As just about everyone in the world knows by now, Southwest Airlines had an unprecedented meltdown a bit over a month ago, over the holidays. Tens of thousands of flights were canceled, over a million travelers were stranded, and this will end up costing the airline over $800 million.
What I find bizarre is how Southwest Airlines CEO Bob Jordan is continuing to frame this incident. Let me be clear — personally I don’t think he’s directly to blame, or that he should resign because of this incident. He was at the job for less than a year, and this ultimately unfolded because Southwest Airlines underinvested in technology for a long time (perhaps because the airline was previously run by accountants).
Yet the way Jordan continues to communicate what happened leaves me puzzled. His interview with Axios is the latest example of that, though we’ve seen him parrot a similar narrative with all kinds of other outlets.
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Jordan denies the meltdown was a technology issue
Southwest Airlines’ CEO seems unwilling to admit that this meltdown happened due to technology, and he even calls that a misconception:
“I think the biggest misconception right away was that it was a technology issue. We tried to be really clear that while the technology got overwhelmed, it is not what caused this. It was a weather event that turned into a crew and aircraft routing network event, that then pushed the technology to a point that it couldn’t help us because it was having to solve [operational] problems that were already in the past — but it wasn’t a technology event.”
So it wasn’t a technology event… it was a weather event that became a crew and aircraft routing event, and that pushed the technology to the point that it no longer functioned how it needed to. Um… I think that’s what we ultimately call a technology event?
Of course there was weather, but ultimately what caused such a disastrous meltdown was the crew scheduling software’s inability to reschedule crews. Other major airlines have different crew scheduling software that did handle this situation much better.
Jordan insists the airline spends a lot of money on technology. I mean, let me just remind you that until 2017, Southwest wasn’t even capable of operating redeye flights or adjusting flight schedules day-to-day due to the technology it had. Sure, the airline has tens of billions of dollars in annual revenue, so obviously it spends “a lot” on technology. But I think it still falls within the “probably not enough” range.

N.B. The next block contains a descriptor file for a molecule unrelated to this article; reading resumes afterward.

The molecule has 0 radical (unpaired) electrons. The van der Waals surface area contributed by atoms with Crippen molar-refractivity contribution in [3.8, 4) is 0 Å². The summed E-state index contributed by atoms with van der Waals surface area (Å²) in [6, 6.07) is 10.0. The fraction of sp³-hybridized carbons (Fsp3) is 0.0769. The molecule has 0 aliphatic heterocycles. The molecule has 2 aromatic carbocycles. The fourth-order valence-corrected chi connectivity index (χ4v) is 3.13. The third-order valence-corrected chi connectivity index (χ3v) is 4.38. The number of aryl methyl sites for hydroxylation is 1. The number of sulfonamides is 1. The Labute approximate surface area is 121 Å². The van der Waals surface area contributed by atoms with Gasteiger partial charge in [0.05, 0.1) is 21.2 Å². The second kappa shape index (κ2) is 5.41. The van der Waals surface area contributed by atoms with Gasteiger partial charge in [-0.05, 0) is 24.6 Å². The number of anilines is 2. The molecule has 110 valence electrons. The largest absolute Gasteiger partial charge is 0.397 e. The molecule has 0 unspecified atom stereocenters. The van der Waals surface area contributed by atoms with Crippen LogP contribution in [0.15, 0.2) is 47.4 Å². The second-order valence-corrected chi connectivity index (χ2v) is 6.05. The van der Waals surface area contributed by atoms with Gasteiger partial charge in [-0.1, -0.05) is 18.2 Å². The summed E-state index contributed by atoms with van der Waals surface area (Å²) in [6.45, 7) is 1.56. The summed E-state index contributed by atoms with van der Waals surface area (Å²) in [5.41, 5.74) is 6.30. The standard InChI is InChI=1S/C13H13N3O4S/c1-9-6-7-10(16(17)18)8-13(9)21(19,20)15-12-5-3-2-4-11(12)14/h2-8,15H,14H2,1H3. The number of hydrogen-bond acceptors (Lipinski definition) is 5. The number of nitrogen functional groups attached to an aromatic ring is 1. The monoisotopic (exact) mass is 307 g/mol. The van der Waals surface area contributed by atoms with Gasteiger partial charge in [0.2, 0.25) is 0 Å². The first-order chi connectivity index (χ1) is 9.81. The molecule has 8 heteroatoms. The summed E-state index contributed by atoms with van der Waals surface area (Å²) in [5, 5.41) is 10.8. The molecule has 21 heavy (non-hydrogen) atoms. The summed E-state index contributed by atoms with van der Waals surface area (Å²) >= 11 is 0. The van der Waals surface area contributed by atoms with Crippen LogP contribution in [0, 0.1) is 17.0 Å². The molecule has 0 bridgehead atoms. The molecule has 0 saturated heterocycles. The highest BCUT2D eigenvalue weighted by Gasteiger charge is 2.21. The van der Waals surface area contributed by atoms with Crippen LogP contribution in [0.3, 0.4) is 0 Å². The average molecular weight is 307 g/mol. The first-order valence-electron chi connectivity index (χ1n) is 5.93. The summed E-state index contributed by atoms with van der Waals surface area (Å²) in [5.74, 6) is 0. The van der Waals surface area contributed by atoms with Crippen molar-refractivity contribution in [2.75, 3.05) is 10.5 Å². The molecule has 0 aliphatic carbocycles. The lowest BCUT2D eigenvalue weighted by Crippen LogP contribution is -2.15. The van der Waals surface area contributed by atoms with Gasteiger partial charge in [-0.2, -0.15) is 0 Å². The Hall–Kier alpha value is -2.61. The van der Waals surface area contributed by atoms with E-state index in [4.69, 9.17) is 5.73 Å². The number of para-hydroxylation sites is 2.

Jordan wonders if communication could have been better
One of the worst aspects of Southwest’s meltdown was the complete lack of communication, especially early on. Part of what made this meltdown so horrible is that it was over the holidays, so travelers were stranded at airports over Christmas, with little guidance as to what they should do. Now Southwest Airlines’ CEO is wondering if the airline communicated well enough during the meltdown:
“You always wonder whether you communicated fast enough. We were very quick to communicate internally every single day, but I think ‘did we communicate externally, quickly enough?’ would be the ultimate question.”
Is he serious? It was days into the meltdown before we publicly heard a peep from Jordan, let alone anyone senior at Southwest Airlines. Southwest issued its first press release even acknowledging the issues on the evening of December 26, and Jordan didn’t release any sort of direct message until the evening of December 27.
Heck, on the afternoon of December 26 (days into the meltdown), the Southwest station director for Houston Hobby Airport sort of became the unofficial spokesperson for the airline, and held the first briefing we saw from the airline about what was going on.
He blamed Southwest’s meltdown on weather and flight crews not being where they needed to be. Which, I mean, that’s correct, but we all know the reason crews weren’t where they needed to be, which is the failure of Southwest’s crew scheduling technology (but let’s not call this a technology issue!).
It just seems tone deaf to a month later be wondering whether the communication could have been better. I mean, the airline was in full-on meltdown mode before Christmas, and there was nothing publicly from Jordan until the evening of December 27.
Southwest had a terrible meltdown over the holidays. I trust the airline will now make the investments it needs in order to avoid this ever happening again.
However, the communication from Southwest CEO Bob Jordan is anything but reassuring. Ironically he’s now arguing that “you’ve got to be transparent and not defensive, that builds trust.” And at the same time he’s claiming that this wasn’t a technology issue, and that he wonders if the airline could have communicated differently.
Am I the only one puzzled by this approach? He has been doing a media blitz and has consistently been saying the same thing, and I can’t help but feel like it just lacks humility. I’d feel much more reassured if he said “we screwed up big time in so many ways, and this is a big lesson for us.” But rather he seems to be justifying everything that happened in a way that doesn’t seem to reflect reality.
If the airline doesn’t want to take accountability more concretely for legal reasons then that’s fine, but then maybe don’t do a bunch of media where you claim that it’s so important to be transparent?
Can anyone make senses of the communication strategy of Southwest’s CEO here?